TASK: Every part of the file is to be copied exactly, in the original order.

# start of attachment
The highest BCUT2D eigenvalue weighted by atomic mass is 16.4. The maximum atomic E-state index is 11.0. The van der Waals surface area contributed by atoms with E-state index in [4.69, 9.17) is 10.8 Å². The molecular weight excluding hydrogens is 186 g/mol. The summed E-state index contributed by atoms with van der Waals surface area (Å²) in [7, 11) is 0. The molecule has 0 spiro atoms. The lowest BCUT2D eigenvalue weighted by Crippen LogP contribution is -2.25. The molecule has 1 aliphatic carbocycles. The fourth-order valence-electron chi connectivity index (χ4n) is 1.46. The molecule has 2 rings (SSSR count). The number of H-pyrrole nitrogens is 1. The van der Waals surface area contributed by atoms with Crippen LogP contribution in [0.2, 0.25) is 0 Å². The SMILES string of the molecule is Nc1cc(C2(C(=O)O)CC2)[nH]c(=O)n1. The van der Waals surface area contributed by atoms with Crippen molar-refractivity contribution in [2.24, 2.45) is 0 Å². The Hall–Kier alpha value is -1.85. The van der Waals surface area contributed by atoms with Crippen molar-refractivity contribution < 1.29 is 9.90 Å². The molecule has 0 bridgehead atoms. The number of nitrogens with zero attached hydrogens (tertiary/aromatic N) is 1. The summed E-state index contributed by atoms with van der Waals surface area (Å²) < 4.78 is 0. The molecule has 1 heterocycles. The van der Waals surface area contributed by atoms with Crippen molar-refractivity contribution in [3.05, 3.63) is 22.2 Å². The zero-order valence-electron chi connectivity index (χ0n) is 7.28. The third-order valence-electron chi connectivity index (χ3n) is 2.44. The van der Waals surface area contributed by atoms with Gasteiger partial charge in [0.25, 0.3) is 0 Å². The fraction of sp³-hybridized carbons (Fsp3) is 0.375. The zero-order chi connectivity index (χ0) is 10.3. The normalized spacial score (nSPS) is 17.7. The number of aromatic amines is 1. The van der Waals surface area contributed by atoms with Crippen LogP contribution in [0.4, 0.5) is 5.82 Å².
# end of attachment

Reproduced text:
The highest BCUT2D eigenvalue weighted by atomic mass is 16.4. The maximum atomic E-state index is 11.0. The van der Waals surface area contributed by atoms with E-state index in [4.69, 9.17) is 10.8 Å². The molecular weight excluding hydrogens is 186 g/mol. The summed E-state index contributed by atoms with van der Waals surface area (Å²) in [7, 11) is 0. The molecule has 0 spiro atoms. The lowest BCUT2D eigenvalue weighted by Crippen LogP contribution is -2.25. The molecule has 1 aliphatic carbocycles. The fourth-order valence-electron chi connectivity index (χ4n) is 1.46. The molecule has 2 rings (SSSR count). The number of H-pyrrole nitrogens is 1. The van der Waals surface area contributed by atoms with Crippen LogP contribution in [0.2, 0.25) is 0 Å². The SMILES string of the molecule is Nc1cc(C2(C(=O)O)CC2)[nH]c(=O)n1. The van der Waals surface area contributed by atoms with Crippen molar-refractivity contribution in [2.24, 2.45) is 0 Å². The Hall–Kier alpha value is -1.85. The van der Waals surface area contributed by atoms with Crippen molar-refractivity contribution < 1.29 is 9.90 Å². The molecule has 0 bridgehead atoms. The number of nitrogens with zero attached hydrogens (tertiary/aromatic N) is 1. The summed E-state index contributed by atoms with van der Waals surface area (Å²) < 4.78 is 0. The molecule has 1 heterocycles. The van der Waals surface area contributed by atoms with Crippen molar-refractivity contribution in [3.05, 3.63) is 22.2 Å². The zero-order valence-electron chi connectivity index (χ0n) is 7.28. The third-order valence-electron chi connectivity index (χ3n) is 2.44. The van der Waals surface area contributed by atoms with Gasteiger partial charge in [0.25, 0.3) is 0 Å². The fraction of sp³-hybridized carbons (Fsp3) is 0.375. The zero-order chi connectivity index (χ0) is 10.3. The normalized spacial score (nSPS) is 17.7. The number of aromatic amines is 1. The van der Waals surface area contributed by atoms with Crippen LogP contribution in [0.4, 0.5) is 5.82 Å².